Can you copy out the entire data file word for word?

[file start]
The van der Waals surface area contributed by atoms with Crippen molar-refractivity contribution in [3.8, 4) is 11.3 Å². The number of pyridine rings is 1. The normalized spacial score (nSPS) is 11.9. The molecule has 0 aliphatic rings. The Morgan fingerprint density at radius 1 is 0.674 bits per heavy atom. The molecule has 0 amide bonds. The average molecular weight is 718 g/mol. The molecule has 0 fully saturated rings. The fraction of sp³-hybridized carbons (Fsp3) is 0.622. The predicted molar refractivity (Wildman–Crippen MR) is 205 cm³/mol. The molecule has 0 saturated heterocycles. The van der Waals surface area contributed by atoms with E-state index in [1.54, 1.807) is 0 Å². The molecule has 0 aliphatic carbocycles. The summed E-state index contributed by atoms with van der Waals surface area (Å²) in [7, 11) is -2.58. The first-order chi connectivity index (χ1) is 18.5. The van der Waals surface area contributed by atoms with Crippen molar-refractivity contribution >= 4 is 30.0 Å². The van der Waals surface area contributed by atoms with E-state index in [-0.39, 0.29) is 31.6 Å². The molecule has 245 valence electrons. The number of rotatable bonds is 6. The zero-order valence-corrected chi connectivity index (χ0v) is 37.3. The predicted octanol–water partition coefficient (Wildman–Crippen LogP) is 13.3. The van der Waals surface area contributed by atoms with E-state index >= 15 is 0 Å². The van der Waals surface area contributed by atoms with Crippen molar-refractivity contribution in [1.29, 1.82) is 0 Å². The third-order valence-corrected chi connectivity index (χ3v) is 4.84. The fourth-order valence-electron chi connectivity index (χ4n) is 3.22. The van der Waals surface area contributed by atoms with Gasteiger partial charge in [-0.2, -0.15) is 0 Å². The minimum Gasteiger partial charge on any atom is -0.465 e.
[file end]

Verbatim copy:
The van der Waals surface area contributed by atoms with Crippen molar-refractivity contribution in [3.8, 4) is 11.3 Å². The number of pyridine rings is 1. The normalized spacial score (nSPS) is 11.9. The molecule has 0 aliphatic rings. The Morgan fingerprint density at radius 1 is 0.674 bits per heavy atom. The molecule has 0 amide bonds. The average molecular weight is 718 g/mol. The molecule has 0 fully saturated rings. The fraction of sp³-hybridized carbons (Fsp3) is 0.622. The predicted molar refractivity (Wildman–Crippen MR) is 205 cm³/mol. The molecule has 0 saturated heterocycles. The van der Waals surface area contributed by atoms with E-state index in [1.54, 1.807) is 0 Å². The molecule has 0 aliphatic carbocycles. The summed E-state index contributed by atoms with van der Waals surface area (Å²) in [7, 11) is -2.58. The first-order chi connectivity index (χ1) is 18.5. The van der Waals surface area contributed by atoms with Crippen molar-refractivity contribution >= 4 is 30.0 Å². The van der Waals surface area contributed by atoms with E-state index in [-0.39, 0.29) is 31.6 Å². The molecule has 245 valence electrons. The number of rotatable bonds is 6. The zero-order valence-corrected chi connectivity index (χ0v) is 37.3. The predicted octanol–water partition coefficient (Wildman–Crippen LogP) is 13.3. The van der Waals surface area contributed by atoms with E-state index >= 15 is 0 Å². The van der Waals surface area contributed by atoms with Crippen molar-refractivity contribution in [1.29, 1.82) is 0 Å². The third-order valence-corrected chi connectivity index (χ3v) is 4.84. The fourth-order valence-electron chi connectivity index (χ4n) is 3.22. The van der Waals surface area contributed by atoms with Gasteiger partial charge in [-0.2, -0.15) is 0 Å². The minimum Gasteiger partial charge on any atom is -0.465 e.